3) Since the leaves of a shamrock form a triad (a group of three), St. Patrick used it to describe the Trinity, the Father, the Son, and the Holy Spirit so that people could understand the Three in One. However, there is nothing in any literature or history to support this idea although it does make a great object lesson.

4) Legend says each of the four leaves of the clover means something. The first leaf is for hope; the second for faith; the third for love and the fourth leaf is for luck. Someone came up with this, but since a clover is just a plant, the leaves mean absolutely nothing.

5) Kissing the Blarney Stone will give you the eloquent power of winning or convincing talk. Once upon a time, visitors to this stone had to be held by the ankles and lowered head first over the wall surrounding the Blarney Stone to kiss it. Those attempting this were lucky not to receive the kiss of death.

Fun Facts

1) The tradition of wearing green originally was to promote Ireland otherwise known as "The Green Isle." After the British invasion of Ireland, few people wore green because it meant death. It would be like wearing red, white, and blue in the Middle East today. When the Irish immigrated to the U.S. because of the potato famine, few were accepted and most were scorned because of their Catholic beliefs. For fear of being ridiculed and mocked only a small number would wear green on St. Patrick’s Day. Those who didn't adorn green were pinched for their lack of Irish pride. This “pinching” tradition continues today.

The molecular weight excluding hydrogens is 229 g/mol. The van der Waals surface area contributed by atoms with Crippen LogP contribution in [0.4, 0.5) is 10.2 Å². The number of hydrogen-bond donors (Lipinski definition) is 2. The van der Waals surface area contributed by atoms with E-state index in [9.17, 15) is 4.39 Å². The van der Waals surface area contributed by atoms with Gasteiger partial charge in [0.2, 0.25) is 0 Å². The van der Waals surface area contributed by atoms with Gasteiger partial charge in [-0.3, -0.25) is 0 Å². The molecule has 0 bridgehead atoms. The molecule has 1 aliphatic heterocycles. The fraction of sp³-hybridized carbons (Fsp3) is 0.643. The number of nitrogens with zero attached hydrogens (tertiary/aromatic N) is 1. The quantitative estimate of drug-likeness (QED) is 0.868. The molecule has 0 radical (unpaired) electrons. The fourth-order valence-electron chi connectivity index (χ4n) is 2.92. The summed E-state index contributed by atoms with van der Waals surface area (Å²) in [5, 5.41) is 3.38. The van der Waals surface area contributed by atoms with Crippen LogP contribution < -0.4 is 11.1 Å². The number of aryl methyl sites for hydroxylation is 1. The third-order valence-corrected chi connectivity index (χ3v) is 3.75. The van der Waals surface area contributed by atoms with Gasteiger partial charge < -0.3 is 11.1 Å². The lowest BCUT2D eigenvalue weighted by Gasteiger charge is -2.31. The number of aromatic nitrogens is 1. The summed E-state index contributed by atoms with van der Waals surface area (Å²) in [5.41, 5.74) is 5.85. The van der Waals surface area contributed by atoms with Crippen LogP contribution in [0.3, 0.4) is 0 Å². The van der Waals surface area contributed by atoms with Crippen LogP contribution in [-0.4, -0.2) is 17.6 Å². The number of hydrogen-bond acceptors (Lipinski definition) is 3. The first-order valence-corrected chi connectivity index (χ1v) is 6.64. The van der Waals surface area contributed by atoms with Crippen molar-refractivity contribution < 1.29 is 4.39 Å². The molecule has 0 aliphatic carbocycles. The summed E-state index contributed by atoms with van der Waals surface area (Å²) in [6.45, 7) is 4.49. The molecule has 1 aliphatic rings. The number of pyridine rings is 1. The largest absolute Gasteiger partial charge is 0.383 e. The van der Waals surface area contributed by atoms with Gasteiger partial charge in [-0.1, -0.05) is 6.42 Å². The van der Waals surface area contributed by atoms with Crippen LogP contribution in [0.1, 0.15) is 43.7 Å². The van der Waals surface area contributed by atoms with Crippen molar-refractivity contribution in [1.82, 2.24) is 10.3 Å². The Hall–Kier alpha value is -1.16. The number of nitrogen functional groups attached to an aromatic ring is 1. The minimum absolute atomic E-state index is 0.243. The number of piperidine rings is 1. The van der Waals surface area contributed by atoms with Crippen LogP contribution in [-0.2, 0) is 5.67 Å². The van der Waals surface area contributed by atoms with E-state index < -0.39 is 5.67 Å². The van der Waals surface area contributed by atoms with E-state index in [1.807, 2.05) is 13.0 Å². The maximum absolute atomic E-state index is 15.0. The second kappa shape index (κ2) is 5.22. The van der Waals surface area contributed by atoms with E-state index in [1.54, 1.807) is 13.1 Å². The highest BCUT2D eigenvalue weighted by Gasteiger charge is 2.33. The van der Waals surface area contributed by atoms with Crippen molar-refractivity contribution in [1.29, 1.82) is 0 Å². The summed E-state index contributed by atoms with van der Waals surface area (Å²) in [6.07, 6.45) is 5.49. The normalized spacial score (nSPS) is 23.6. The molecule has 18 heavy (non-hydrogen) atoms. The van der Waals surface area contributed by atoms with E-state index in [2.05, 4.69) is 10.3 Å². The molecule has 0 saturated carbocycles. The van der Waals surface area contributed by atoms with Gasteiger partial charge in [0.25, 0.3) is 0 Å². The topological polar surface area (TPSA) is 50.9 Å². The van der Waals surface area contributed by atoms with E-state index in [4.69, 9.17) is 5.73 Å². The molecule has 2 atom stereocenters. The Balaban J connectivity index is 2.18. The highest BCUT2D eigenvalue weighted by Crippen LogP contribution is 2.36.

2) Did you know that in 1962, Chicago, Illinois began dying the Chicago River green, using a vegetable dye? An environmentally safe dye is used in amounts that keep the river festively green for about four to five hours.

3) The Irish flag is green, white, and orange. The green represents the people of southern Ireland, and orange signifies the people of the north. White is the symbol of peace that brings the two groups together as a nation.

4) In 1737, Boston was the first city to celebrate St. Patrick’s Day, but they celebrated it in August, not March!

5) A famous Irish dish is cabbage and corned beef which I love to eat!

It is estimated that there are about 10,000 regular three-leaf clovers for every one lucky four-leaf clover you might find. Those aren’t very good mathematical odds whether you are Irish or not!

 Only \$1.60
Want some St. Patrick's Day activities for your classroom? Check out these three resources.